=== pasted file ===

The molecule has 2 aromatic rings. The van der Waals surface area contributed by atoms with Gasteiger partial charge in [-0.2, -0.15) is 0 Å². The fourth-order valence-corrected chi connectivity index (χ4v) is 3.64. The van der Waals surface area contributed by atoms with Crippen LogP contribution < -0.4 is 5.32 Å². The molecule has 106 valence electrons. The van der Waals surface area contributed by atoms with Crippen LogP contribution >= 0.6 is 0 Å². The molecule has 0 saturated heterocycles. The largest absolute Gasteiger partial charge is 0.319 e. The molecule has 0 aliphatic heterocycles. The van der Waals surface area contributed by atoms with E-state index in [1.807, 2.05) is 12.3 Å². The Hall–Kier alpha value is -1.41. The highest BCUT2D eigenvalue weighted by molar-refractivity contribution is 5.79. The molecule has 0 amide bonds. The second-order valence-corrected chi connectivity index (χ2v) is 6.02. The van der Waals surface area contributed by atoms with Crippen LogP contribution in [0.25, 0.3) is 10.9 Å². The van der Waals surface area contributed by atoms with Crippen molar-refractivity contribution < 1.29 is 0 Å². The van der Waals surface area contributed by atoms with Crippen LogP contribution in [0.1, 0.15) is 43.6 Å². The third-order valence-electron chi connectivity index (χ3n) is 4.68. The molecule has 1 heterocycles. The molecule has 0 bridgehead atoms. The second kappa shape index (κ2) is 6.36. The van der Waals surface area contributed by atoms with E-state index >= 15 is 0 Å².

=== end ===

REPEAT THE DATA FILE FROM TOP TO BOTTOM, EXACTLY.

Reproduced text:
The molecule has 2 aromatic rings. The van der Waals surface area contributed by atoms with Gasteiger partial charge in [-0.2, -0.15) is 0 Å². The fourth-order valence-corrected chi connectivity index (χ4v) is 3.64. The van der Waals surface area contributed by atoms with Crippen LogP contribution < -0.4 is 5.32 Å². The molecule has 106 valence electrons. The van der Waals surface area contributed by atoms with Crippen LogP contribution >= 0.6 is 0 Å². The molecule has 0 saturated heterocycles. The largest absolute Gasteiger partial charge is 0.319 e. The molecule has 0 aliphatic heterocycles. The van der Waals surface area contributed by atoms with E-state index in [1.807, 2.05) is 12.3 Å². The Hall–Kier alpha value is -1.41. The highest BCUT2D eigenvalue weighted by molar-refractivity contribution is 5.79. The molecule has 0 amide bonds. The second-order valence-corrected chi connectivity index (χ2v) is 6.02. The van der Waals surface area contributed by atoms with Crippen LogP contribution in [0.25, 0.3) is 10.9 Å². The van der Waals surface area contributed by atoms with Crippen molar-refractivity contribution < 1.29 is 0 Å². The van der Waals surface area contributed by atoms with Crippen LogP contribution in [0.1, 0.15) is 43.6 Å². The third-order valence-electron chi connectivity index (χ3n) is 4.68. The molecule has 1 heterocycles. The molecule has 0 bridgehead atoms. The second kappa shape index (κ2) is 6.36. The van der Waals surface area contributed by atoms with E-state index >= 15 is 0 Å².